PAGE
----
It’s one of the issues that most Headteachers dread and hope will never happen: you’re made aware of a potential safeguarding issue which involves a member of staff.
This can cover a multitude of scenarios: a complaint from a parent that a staff member is having inappropriate contact with a pupil via social media; pornographic material being stored on a work computer; overly familiar, sexualised conversations between a member of staff and a pupil; the list goes on.
Headteachers will be familiar with their school’s safeguarding policy but what should they do from an HR perspective once they become aware of a potential allegation.
Let’s start with what you shouldn’t do in the vast majority of school safeguarding cases.
You shouldn’t inform of the subject of the allegation that a complaint has been made against them. Depending on the nature of the allegation, it could result in a Police investigation taking place. Any advance notification of wrongdoing could “tip off” the individual and potentially allow them to take steps to cover their tracks.
At this stage you shouldn’t invoke your disciplinary process. For the above reason, you shouldn’t suspend the subject of the allegation(s) or commence a disciplinary investigation.
What you should do
In most cases, the appropriate step would be to contact the Local Authority’s Designated Officer responsible for dealing with Safeguarding issues. They will be able to advise firstly whether the issue is a Safeguarding matter in the first place and whether you can invoke your Disciplinary Policy.
The Designated Officer will link up with other agencies such as the Police and Social Services to help devise a co-ordinated action plan. As part of this process it is usual for the Headteacher to be invited to a “Strategy Meeting” to provide input into this plan.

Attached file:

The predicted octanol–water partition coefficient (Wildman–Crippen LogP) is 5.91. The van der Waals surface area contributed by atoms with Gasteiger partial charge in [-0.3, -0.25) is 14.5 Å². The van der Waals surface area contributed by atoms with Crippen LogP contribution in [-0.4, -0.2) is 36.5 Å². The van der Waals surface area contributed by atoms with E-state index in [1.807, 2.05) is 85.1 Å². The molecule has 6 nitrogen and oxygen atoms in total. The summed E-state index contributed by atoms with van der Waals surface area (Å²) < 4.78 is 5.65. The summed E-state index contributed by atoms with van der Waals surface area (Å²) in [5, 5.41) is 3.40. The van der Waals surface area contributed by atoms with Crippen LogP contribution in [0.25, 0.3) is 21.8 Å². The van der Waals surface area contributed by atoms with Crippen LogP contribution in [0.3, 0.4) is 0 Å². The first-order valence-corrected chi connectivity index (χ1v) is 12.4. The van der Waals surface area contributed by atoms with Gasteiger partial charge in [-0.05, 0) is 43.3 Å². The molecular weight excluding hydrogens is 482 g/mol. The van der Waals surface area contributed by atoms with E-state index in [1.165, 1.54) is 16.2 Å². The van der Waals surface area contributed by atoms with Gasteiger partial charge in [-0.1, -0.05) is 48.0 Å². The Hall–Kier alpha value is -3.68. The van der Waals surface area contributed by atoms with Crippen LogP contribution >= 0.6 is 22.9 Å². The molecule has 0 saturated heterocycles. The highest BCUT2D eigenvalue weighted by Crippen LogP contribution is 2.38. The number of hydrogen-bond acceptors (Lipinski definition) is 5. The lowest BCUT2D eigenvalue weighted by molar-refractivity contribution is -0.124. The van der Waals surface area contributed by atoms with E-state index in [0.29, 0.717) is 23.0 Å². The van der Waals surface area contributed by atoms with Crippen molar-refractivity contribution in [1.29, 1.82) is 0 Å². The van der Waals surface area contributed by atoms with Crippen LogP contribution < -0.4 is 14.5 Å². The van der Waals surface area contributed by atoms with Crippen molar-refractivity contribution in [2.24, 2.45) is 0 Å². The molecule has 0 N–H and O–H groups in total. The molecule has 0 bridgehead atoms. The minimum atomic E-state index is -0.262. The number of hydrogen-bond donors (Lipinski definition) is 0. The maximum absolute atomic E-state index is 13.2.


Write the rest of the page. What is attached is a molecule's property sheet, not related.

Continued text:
Assuming the Designated Officer gives the okay for the Disciplinary Policy to commence then you may want to consider whether there are any immediate additional next steps to be actioned. Each case will be different but if it involves work related IT equipment, you should consider whether it is appropriate to immediately suspend the individual’s account details so that they cannot tamper with any evidence once they become aware of the allegations that have been made. You may also want to utilise the services of an IT audit service so that any relevant evidence can be extracted as part of your investigation.
It’s also important to provide support to the employee who has been accused of the safeguarding concerns. If you subscribe to an Employee Assistance Programme then you should provide them with the details of this service. You should also appoint a senior member of the staff to keep in touch with the individual, making it clear they will not be able to discuss anything associated with the allegations.
Hopefully, you will never have to deal with this type of scenario but if you ever need support please do contact me on 01884 841 539.